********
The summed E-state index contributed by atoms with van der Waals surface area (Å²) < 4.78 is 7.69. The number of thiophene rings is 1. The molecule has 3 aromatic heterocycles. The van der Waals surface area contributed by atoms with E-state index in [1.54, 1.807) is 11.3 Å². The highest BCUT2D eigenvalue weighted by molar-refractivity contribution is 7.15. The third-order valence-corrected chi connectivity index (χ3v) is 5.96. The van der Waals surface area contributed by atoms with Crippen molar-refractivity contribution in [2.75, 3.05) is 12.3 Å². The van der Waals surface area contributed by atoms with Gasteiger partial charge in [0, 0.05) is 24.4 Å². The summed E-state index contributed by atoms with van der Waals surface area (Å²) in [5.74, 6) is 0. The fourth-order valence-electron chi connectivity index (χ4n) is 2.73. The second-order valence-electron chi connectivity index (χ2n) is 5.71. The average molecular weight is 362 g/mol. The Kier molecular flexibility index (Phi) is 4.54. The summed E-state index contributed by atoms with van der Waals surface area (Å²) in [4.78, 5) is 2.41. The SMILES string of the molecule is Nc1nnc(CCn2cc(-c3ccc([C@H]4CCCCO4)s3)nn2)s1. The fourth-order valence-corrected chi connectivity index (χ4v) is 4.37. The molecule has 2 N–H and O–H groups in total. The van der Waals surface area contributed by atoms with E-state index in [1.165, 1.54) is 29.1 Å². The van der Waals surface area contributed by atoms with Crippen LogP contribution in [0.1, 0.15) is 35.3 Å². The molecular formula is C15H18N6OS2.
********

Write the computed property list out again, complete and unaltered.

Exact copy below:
The summed E-state index contributed by atoms with van der Waals surface area (Å²) < 4.78 is 7.69. The number of thiophene rings is 1. The molecule has 3 aromatic heterocycles. The van der Waals surface area contributed by atoms with E-state index in [1.54, 1.807) is 11.3 Å². The highest BCUT2D eigenvalue weighted by molar-refractivity contribution is 7.15. The third-order valence-corrected chi connectivity index (χ3v) is 5.96. The van der Waals surface area contributed by atoms with Crippen molar-refractivity contribution in [2.75, 3.05) is 12.3 Å². The van der Waals surface area contributed by atoms with Gasteiger partial charge in [0, 0.05) is 24.4 Å². The summed E-state index contributed by atoms with van der Waals surface area (Å²) in [5.74, 6) is 0. The fourth-order valence-electron chi connectivity index (χ4n) is 2.73. The second-order valence-electron chi connectivity index (χ2n) is 5.71. The average molecular weight is 362 g/mol. The Kier molecular flexibility index (Phi) is 4.54. The summed E-state index contributed by atoms with van der Waals surface area (Å²) in [4.78, 5) is 2.41. The SMILES string of the molecule is Nc1nnc(CCn2cc(-c3ccc([C@H]4CCCCO4)s3)nn2)s1. The fourth-order valence-corrected chi connectivity index (χ4v) is 4.37. The molecule has 2 N–H and O–H groups in total. The van der Waals surface area contributed by atoms with E-state index in [1.165, 1.54) is 29.1 Å². The van der Waals surface area contributed by atoms with Crippen LogP contribution in [0.1, 0.15) is 35.3 Å². The molecular formula is C15H18N6OS2.